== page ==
Steve rubbed his eyes as he slowly woke up, he looked over at his alarm clock and it said 6:45am. Something felt off to Steve, he didn’t know what, he looked over and saw the empty spot in bed, where Bucky would be sleeping with him.
Steve gets worried when Bucky’s not in bed with him, he once found Bucky outside, at three in the morning, only in his boxers one time, mumbling in Russian. It took him an hour to get Bucky back inside their apartment and another hour to get him back to sleep.
Steve yelled “Bucky!” as he opened his bedroom door, almost yanking the door off in the process.
He heard music coming from the living room, Steve made his way to the living room. He walked over only to see Bucky sitting at the piano in only his boxer shorts playing on the piano.
Steve relaxed and leaned against the doorway smiling.
Steve couldn’t help but smile, he remembered going over to Bucky’s house every day that summer since Bucky loved playing that song pretty much everyday. Bucky knew how to play piano when he was only six, it was the summer his sister Rebecca was born. He would play piano to her to help her fall asleep every night.
They had to sell the piano only a year later due to his father dying and his family falling on hard times. Bucky stopped playing the piano from that point on.
Bucky’s mother smiled, “Someday you will get a sweet girl playing that song James.”
“Ma! Stop, girls are icky.” Six year old Bucky said as he continued to play piano.
“What about Rebecca, you play it for her?” His mother asked smiling and holding Rebecca in her arms.
“She doesn’t count, she’s my sister.” Bucky smiled at his mom and baby sister.
Steve came back from his flashback to watch Bucky continue to play the piano, it was They Can’t Take That Away From Me by Ira and George Gershwin, He still remembers the song. But he didn’t want to start singing since Bucky was really into playing it on the piano.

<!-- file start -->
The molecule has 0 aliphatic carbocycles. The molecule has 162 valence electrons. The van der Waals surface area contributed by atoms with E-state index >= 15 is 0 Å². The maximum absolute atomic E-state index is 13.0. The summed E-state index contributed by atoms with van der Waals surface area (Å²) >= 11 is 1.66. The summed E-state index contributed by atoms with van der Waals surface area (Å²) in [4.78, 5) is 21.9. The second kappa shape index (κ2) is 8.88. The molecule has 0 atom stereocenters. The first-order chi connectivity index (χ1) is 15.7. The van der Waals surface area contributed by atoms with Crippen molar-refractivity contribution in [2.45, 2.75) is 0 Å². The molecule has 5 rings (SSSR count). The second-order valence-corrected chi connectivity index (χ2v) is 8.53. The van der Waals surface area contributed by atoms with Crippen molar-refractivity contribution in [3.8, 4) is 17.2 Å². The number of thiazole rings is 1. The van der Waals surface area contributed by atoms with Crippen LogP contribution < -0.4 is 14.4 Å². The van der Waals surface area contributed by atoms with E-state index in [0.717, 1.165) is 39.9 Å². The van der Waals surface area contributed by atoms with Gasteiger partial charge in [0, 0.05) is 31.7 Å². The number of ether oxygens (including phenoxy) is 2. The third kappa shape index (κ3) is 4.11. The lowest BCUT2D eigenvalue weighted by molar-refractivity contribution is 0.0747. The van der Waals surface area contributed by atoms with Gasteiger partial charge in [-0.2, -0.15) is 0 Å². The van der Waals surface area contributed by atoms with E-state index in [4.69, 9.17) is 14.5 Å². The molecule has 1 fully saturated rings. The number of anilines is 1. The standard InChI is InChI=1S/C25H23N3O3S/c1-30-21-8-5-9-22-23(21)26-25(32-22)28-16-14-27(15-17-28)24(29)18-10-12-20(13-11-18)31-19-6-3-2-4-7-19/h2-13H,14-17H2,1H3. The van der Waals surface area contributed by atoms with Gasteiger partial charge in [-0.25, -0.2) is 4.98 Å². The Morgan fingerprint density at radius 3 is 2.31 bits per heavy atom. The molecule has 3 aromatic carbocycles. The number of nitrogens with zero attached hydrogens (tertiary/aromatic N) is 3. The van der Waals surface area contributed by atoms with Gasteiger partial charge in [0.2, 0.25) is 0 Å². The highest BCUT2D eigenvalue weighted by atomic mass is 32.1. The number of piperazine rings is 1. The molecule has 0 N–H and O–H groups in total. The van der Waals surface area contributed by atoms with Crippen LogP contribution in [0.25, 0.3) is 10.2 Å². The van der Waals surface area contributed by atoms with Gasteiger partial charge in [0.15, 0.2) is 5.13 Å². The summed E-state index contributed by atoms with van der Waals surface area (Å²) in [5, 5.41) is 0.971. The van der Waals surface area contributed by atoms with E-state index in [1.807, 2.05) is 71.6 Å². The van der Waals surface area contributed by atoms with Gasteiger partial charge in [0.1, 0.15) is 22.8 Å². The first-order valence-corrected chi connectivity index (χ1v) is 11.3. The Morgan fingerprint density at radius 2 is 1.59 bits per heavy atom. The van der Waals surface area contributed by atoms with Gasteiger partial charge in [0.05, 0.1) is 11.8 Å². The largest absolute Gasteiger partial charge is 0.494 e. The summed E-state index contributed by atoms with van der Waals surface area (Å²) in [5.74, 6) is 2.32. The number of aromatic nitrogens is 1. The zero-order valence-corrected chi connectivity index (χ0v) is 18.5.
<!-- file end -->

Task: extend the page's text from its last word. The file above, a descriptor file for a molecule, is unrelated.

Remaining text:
When Bucky finished playing, he just sat there staring at the piano keys.
After sometime, maybe about five minutes, he finally looked over at Steve, “I remembered that song this morning Stevie. I don’t know how I knew, it just came to me.”
Steve smiled, “That’s because ma, taught you, when you were little. You would play it the whole summer of ’37, you played it for your little sister Rebecca. I would come over everyday and try and sing along, but I wasn’t able to.”
Bucky looked back at the piano keys, “I remember really small things from that summer, like ice cream, the smell of the summer air, cool water, warm summer days.”
He slumped over the piano and started to cry, Steve rushed to comfort him, “Hey it’s ok Buck. What’s important is that you remembered something from when we were kids.”
“Yeah, I guess.” Bucky sighed and looked at Steve with a soft smile, “Do you think you can sing along this time?”
Steve smiled, “I’m sure I can, let me just print out the lyrics and see.”
Bucky smiled and reached over and put his right hand on Steve’s cheek, “Thank you Stevie.”
Bucky kissed Steve softly, and leaned their forehead against each other and closed their eyes for a minute just taking everything in for that brief moment.